My name is SGT Liscano, I am the Asst SGS at III Corps Artillery Headquarters at Fort Sill, OK. We are in the process of dedicating a building to COL William H. Hamilton. He commanded a Lacrosse Unit in the 60s but we have been unable to distinguish which one he commanded.

I ran across the webpage and saw that you had some info on some units, and I thought I would ask. Your help would be greatly appreciated. Please feel free to email me.
 
RESPONSE

(Source: Email from Thomas E. Haney)
I tried to respond to the above research request asking which Lacrosse unit Colonel William H. Hamilton commanded in the 1960's.  It was the 5th Missile Battalion, 42nd Artillery.  I was in the Firing Battery of that Battalion and remember Colonel Hamilton.
 
Me e-mail to the requestor, Sgt. Liscano, was not deliverable. 

I believe the 5th of the 42nd was the first Lacrosse unit in Germany. We arrived in Germany in March, 1960 and were stationed in Aschaffenburg.  We did have nuclear capability and spent a great deal of time on the East German and Czech borders.
 
I was a Spec. 4 -  Guidance Crewman.  The 5th of the 42nd was still an active Lacrosse unit when I was discharged in March, 1962.

(Source: Email from Doug Schlumbohm, 4th Missile Battalion, 28th Artillery (Lacrosse), 1960-63)

I was stationed at Bleidorn Kaserne in Ansbach with the 4th Missile Battalion, 28th Artillery (Lacrosse) from 1960 - 1963 and with the 1st Battalion, 68th Artillery (Sergeant) from 1964 - 1966. I am also Secretary of the 4th Missile Battalion, 28th Artillery Lacrosse Missile Association (1959-1963). Our third reunion is coming up in October 2003 in Lawton, OK. Please visit our website at http://hillsboro.net/users/lacrosse/.

I've been putting together a "Book of Memories" for our next reunion and have gathered quite a bit of "stuff", including newspaper clippings from the Lawton Constitution. A bit of history: The Lacrosse Missile System came about as a result of a post-World War II requirement for a guided missile to supplement conventional artillery in close support of ground troops. The 4th Msl Bn, 28th Arty was the third Lacrosse Battalion to be activated and was assigned to the 1st Missile Brigade at Fort Sill. Lt Col Richard C. Morehouse Jr. accepted the colors from Gen Bruce C. Clarke, Commanding General of the Continental Army Command during activation ceremonies at Fort Sill on June 22, 1959.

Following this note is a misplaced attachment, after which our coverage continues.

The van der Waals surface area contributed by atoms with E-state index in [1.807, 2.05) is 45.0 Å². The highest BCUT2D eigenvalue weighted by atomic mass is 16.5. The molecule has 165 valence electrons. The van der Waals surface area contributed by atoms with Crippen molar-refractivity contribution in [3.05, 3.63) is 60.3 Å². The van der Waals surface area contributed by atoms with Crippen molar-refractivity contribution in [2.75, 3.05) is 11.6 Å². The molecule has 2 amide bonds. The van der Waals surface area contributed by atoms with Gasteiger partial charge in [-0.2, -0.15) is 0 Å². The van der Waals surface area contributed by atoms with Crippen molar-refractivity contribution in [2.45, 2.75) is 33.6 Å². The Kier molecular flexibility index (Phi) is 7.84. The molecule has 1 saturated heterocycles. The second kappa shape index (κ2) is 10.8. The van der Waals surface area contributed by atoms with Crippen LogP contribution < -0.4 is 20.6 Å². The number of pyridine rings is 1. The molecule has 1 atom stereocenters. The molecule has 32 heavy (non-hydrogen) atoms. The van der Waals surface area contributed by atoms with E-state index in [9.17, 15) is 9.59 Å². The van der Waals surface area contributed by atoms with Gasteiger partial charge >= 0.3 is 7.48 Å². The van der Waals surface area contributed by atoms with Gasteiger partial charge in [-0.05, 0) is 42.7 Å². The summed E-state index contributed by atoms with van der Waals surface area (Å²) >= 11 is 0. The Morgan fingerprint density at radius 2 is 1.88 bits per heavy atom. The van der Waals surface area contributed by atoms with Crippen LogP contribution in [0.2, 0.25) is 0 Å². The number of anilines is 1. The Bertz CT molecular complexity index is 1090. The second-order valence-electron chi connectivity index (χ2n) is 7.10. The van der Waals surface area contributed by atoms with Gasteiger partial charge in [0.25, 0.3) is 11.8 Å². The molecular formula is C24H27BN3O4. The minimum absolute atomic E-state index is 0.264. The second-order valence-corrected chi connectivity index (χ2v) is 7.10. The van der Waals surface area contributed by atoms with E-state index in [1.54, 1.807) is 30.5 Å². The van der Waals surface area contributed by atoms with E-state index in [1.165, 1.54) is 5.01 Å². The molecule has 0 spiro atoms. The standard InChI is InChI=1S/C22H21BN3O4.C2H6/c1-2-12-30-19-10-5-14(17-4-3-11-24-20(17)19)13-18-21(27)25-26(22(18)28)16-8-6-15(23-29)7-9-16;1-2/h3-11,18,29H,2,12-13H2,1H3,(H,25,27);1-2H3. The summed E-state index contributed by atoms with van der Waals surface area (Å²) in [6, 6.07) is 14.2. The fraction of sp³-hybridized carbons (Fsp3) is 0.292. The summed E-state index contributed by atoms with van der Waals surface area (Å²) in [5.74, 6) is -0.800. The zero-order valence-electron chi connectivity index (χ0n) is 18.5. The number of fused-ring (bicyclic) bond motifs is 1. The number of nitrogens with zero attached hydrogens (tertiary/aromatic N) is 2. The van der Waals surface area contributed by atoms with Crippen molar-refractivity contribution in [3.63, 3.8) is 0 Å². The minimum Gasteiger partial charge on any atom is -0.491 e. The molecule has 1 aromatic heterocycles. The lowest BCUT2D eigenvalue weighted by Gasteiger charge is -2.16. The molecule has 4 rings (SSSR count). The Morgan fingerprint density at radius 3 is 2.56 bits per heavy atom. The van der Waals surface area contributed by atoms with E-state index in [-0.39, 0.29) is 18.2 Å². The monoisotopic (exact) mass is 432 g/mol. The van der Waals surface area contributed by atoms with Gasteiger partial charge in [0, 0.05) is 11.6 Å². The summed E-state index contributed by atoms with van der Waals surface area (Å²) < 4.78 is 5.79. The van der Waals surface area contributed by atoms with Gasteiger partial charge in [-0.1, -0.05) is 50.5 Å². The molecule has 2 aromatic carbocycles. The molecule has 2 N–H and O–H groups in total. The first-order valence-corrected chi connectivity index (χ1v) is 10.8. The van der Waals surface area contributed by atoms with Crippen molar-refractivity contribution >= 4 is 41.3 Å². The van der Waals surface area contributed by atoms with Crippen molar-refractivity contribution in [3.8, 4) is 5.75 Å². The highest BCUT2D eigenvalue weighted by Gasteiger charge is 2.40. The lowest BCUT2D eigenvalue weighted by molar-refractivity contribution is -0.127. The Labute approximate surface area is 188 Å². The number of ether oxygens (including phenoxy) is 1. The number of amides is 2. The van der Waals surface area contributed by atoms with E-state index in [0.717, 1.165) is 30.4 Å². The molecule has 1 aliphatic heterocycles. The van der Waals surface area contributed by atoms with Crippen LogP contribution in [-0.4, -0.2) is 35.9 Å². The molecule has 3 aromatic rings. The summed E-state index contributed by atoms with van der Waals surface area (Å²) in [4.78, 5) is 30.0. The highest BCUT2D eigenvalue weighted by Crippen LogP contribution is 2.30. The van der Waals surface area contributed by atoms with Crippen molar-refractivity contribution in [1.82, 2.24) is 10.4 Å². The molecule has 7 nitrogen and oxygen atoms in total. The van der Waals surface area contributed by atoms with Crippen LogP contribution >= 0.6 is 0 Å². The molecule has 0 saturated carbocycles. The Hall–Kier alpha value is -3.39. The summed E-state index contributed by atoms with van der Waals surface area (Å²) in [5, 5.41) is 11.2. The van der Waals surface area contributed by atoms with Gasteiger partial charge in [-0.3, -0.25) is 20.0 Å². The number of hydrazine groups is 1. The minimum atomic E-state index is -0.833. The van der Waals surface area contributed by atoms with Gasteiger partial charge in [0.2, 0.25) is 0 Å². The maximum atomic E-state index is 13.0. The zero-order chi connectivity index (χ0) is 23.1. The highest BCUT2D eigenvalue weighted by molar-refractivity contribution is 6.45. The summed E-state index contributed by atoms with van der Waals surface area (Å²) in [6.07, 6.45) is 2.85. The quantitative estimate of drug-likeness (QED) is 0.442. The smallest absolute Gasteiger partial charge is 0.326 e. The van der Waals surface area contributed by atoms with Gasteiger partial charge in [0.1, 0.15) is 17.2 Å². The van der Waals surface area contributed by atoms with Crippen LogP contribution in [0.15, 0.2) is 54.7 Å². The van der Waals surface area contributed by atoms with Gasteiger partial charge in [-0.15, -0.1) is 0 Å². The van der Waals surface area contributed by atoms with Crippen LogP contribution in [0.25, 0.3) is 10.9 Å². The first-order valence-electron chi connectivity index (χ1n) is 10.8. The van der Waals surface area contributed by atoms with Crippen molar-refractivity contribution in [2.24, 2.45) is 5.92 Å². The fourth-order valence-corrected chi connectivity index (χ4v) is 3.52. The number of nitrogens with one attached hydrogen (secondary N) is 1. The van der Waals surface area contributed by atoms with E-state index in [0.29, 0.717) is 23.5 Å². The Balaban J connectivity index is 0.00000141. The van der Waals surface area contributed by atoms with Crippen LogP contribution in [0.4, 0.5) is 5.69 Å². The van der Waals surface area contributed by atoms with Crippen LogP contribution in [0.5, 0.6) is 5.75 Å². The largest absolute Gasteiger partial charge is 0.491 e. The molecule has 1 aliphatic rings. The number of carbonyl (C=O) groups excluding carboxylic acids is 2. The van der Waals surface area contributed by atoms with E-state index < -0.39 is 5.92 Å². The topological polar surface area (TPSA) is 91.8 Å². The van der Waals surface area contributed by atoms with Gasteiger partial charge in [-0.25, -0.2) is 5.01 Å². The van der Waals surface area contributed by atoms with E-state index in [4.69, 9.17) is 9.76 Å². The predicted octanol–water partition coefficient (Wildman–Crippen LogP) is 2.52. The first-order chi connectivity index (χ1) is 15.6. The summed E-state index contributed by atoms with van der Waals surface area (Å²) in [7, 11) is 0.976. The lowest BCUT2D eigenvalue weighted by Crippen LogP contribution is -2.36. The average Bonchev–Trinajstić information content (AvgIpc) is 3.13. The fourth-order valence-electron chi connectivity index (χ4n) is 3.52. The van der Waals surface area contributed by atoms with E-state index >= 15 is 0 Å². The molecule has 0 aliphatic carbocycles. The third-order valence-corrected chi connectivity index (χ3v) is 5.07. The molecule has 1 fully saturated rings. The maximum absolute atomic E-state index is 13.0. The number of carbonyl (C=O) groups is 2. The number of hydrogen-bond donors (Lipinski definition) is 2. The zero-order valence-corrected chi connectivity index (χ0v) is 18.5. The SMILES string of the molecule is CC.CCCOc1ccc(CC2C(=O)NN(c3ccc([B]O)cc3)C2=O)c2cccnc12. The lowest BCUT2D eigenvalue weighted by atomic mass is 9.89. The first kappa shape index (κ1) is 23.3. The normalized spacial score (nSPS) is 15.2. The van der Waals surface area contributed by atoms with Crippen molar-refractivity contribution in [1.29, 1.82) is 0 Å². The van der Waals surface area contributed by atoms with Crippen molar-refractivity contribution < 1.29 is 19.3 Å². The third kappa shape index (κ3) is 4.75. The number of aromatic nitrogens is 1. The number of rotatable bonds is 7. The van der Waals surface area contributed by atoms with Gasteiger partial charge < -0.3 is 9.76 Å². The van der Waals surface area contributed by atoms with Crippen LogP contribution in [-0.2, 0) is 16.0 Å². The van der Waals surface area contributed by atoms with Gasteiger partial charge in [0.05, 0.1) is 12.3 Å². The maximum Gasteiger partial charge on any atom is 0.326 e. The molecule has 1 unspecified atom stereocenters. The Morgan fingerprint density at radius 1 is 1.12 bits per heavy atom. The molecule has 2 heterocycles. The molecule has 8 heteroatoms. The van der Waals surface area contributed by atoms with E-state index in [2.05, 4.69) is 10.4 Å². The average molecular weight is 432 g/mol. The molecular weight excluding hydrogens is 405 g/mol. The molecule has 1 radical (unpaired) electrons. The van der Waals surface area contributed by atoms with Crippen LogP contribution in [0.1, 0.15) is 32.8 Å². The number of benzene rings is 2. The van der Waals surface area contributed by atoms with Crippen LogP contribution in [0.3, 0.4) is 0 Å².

In September, Lt Col Morehouse was selected to attend the National War College and Lt Col Leo M. Blanchette Jr., assumed command. The 4th Msl Bn, 28th Arty left Brooklyn Army Terminal on 25 April 1960 aboard the Gen Maurice Rose, arriving in Bremerhaven 10 days later. Traveling overnight by train, the unit occupied Bliedorn Kaserne in Ansbach on the 6th of May, 1960. Upon arrival in Germany, the 4th Msl Bn, 28th Arty was assigned to the 210th Artillery Group with the mission of general support to VII Corps.

Lt Col Joseph J. Matthews Jr., assumed command in 1961 after Lt Col Blanchette was reassigned to Headquarters, USAREUR. In early 1963, Lt Col Matthews rotated back to the States and Lt Col Walter Berthelsen took over, commanding the unit until its deactivation in October 1963.

The 4th Msl Bn, 28th Arty replaced the 2nd Bn, 44th Arty (I think), a Corporal Missile Unit, in May of 1960. There were a total of eight (8) Lacrosse battalions activated -- 6th Msl Bn, 8th Arty (Korea); 4th Msl Bn, 28th Arty (Germany); 5th Msl Bn, 33rd Arty; 4th Msl Bn, 39th Arty; 5th Msl Bn, 40th Arty; 4th Msl Bn, 41st Arty; 5th Msl Bn, 41st Arty; and 5th Msl Bn, 42d Arty. Where they were deployed to, I haven't the foggiest - - -

I believe 5 went to Germany and 1 went to Italy, but I'm not sure. I suspect that the reason the 4/28th was not included in the history of Bleidorn is because of the confusion caused between the 2/28th and the 4/28th having both occupied Bleidorn in close proximity. I spoke with the CO (then) of the 2/28th a few months ago. I think he is in the Tampa area but I'd have to check! my notes (if I can find them).

In 1966, the 1st Bn, 68th FA (Sergeant), relocated from Bleidorn Kaserne in Ansbach to Schwaebisch Hall and was reassigned to the 72 FA Gp.

Here is a partial rewrite of the info on Bleidorn Kaserne from what I know (and don't know). Hope it helps. If I remember correctly, the former CO of the 2/28th told me they were an 8-inch Howizer outfit -- I was under the impression that they were a 175mm outfit also; maybe because they were formerly the 1st Bn, 75th Arty when I was there; or maybe they turned in their 175's for 8-inchers. (??)

I'm trying to regain the contact info from the 2/28th from a guy who was in both outfits so I'll let you know if I get it. Meanwhile, here's the partial rewrite. Hope you can use it.